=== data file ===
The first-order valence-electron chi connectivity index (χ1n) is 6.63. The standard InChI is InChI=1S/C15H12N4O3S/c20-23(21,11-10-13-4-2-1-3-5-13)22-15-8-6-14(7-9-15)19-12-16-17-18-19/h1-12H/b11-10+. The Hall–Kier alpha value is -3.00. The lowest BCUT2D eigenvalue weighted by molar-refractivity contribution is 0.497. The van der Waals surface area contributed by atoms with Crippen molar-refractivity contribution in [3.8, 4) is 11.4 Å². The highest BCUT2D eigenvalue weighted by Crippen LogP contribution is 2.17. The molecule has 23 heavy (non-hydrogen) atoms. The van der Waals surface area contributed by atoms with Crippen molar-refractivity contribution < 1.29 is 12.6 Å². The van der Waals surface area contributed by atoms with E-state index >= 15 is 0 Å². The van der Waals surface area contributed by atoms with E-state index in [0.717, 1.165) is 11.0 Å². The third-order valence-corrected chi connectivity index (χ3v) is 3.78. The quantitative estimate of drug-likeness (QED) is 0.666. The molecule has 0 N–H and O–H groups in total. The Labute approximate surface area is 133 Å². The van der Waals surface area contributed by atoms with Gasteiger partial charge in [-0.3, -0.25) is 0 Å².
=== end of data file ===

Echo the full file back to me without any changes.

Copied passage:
The first-order valence-electron chi connectivity index (χ1n) is 6.63. The standard InChI is InChI=1S/C15H12N4O3S/c20-23(21,11-10-13-4-2-1-3-5-13)22-15-8-6-14(7-9-15)19-12-16-17-18-19/h1-12H/b11-10+. The Hall–Kier alpha value is -3.00. The lowest BCUT2D eigenvalue weighted by molar-refractivity contribution is 0.497. The van der Waals surface area contributed by atoms with Crippen molar-refractivity contribution in [3.8, 4) is 11.4 Å². The highest BCUT2D eigenvalue weighted by Crippen LogP contribution is 2.17. The molecule has 23 heavy (non-hydrogen) atoms. The van der Waals surface area contributed by atoms with Crippen molar-refractivity contribution < 1.29 is 12.6 Å². The van der Waals surface area contributed by atoms with E-state index >= 15 is 0 Å². The van der Waals surface area contributed by atoms with E-state index in [0.717, 1.165) is 11.0 Å². The third-order valence-corrected chi connectivity index (χ3v) is 3.78. The quantitative estimate of drug-likeness (QED) is 0.666. The molecule has 0 N–H and O–H groups in total. The Labute approximate surface area is 133 Å². The van der Waals surface area contributed by atoms with Gasteiger partial charge in [-0.3, -0.25) is 0 Å².